A Seat at the Table: Addressing Providence’s Lack of Restaurant Diversity

In August 2017, Black Sheep opened its doors to the Providence community. The restaurant’s contributions to the local food scene were varied. Black Sheep brought a fresh social atmosphere to one of New England’s most prominent food cities, hosting regular events such as bingo and drag brunches. But these enticing social events are not the most notable aspects of Black Sheep’s opening: Despite the diversity of food establishments that have recently opened in Providence, Black Sheep is one of the only prominent Black-owned restaurants in the city.

Just east of Black Sheep, the College Hill neighborhood represents another area of restaurant growth. New businesses just off Brown’s campus are overseen by the Thayer Street District Management authority, which oversees the establishment of new restaurants on Thayer Street, in an effort to attract new businesses and revamp the neighborhood. Although the influx of new food options builds on Providence’s existing culinary diversity, food options representative of Black Americans’ culture remain minimal in urban restaurant districts despite Black people making up 16 percent of Providence’s population.

This lack of African-American businesses is not an aberration in New England. Many of the region’s major cities, such as Stamford, Providence, and Boston, report a dearth of Black-owned restaurants. De facto segregation, redlining, and discriminatory drug laws are some of the obstacles black people face when attempting to start businesses in the US; the Northeast, despite its progressive reputation, is no exception. Alongside more salient examples of racism sits a deep history of oppression in restaurant ownership. President Nixon, a purported advocate for increasing Black capitalism, initiated federal loan programs to spark Black restaurant ownership in urban communities via fast food corporations. These policies rightly aimed to enable more Black economic agency, but they had perverse outcomes. Although Black restaurant ownership increased, it did so only among unhealthy and non-traditional fast food restaurants. In this case, the (often white) corporate owners reaped the majority of the profits, making Black restaurant ownership a reality in name only.

"This past August, 15 such Black restaurant weeks were planned across the nation, in cities such as Memphis, Portland, and Baltimore."

Gentrification has posed a further challenge to Black restaurants, disrupting their reliance on neighborhood proximity and foot traffic. Activists such as John Templeton and Frederick E. Jordan Sr. have responded with the creation of National Black Business month. This effort builds on the legacy of San Francisco’s George W. Davis, who in 1979 helped initiate the spread of Black restaurant awareness and consumer activity through the Black Cuisine Festival. Since then, San Francisco has become a leading city for black restaurant activism. In 2014, the San Francisco Chronicle helped to popularize a Black Restaurant Week by publishing a list of Black restaurants with varied styles of service and cuisine. This past August, 15 such Black restaurant weeks were planned across the nation, in cities such as Memphis, Portland, and Baltimore.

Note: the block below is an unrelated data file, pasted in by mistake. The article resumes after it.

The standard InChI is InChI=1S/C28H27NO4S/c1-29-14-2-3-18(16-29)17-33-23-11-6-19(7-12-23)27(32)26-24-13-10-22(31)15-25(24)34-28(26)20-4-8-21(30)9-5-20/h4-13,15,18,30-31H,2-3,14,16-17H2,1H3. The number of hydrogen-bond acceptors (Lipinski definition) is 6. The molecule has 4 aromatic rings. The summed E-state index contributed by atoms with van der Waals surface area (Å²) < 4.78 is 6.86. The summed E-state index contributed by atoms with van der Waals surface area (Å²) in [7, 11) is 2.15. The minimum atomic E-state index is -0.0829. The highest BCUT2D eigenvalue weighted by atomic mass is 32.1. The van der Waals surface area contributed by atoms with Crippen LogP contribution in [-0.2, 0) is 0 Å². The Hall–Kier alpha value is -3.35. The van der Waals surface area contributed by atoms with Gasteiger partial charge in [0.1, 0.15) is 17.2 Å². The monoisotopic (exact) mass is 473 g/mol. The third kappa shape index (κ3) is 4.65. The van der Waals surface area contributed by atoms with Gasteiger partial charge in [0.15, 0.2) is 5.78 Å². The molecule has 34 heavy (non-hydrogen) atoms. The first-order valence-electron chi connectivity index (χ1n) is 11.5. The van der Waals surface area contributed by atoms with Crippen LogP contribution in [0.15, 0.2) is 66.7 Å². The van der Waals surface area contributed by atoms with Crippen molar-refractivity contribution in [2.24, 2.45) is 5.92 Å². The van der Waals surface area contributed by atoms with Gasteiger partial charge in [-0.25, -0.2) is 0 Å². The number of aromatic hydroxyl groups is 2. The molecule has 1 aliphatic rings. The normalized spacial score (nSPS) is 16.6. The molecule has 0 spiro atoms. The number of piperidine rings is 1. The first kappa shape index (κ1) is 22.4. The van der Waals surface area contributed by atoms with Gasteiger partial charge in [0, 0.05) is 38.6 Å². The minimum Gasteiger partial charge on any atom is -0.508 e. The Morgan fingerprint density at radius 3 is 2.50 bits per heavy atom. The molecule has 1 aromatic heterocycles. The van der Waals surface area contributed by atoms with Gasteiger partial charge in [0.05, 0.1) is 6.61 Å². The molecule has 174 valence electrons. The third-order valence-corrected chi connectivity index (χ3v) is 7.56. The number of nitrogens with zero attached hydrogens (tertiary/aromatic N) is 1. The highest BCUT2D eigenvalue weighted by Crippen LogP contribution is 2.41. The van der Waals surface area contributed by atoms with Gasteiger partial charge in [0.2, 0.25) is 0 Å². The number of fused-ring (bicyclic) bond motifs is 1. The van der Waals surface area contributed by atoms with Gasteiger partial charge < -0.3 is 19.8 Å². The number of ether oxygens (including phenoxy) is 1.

Drawing upon this successful track record, Providence and other communities in New England should institute Black Restaurant Weeks and related promotions to give a boost to the recognition and development of Black-owned restaurants. As Providence looks to enhance its status as a premiere food city, it should recognize the pragmatism of recognizing Black-owned restaurants. Riding the national trend of Black Restaurant Weeks can help mitigate gentrification’s dispersive effects and the lasting burden of Black discrimination on today’s African-American restaurateurs. Government investment in Black ownership can produce real benefits when it doesn’t center profit-seeking corporatists and fosters Black agency. When entrepreneurs of the African diaspora can access capital and have encouragement to create meaningful culinary experiences, culturally eclectic social spaces with amazing food emerge. This kind of activism can be combined with events at existing institutions seeking to acknowledge and rectify historical injustices, such as the Brown’s Center for Slavery and Justice and Center for the Study of Race and Ethnicity in America. If Brown and the Thayer Street District Management Authority are committed to diversifying and revamping the Providence community’s food economy, then a Black Restaurant Week this August is the first place to start.

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About the Author

Joseph Hinton '20 is a Senior Staff Writer for the Culture Section of the Brown Political Review. Joseph can be reached at joseph_hinton@brown.edu

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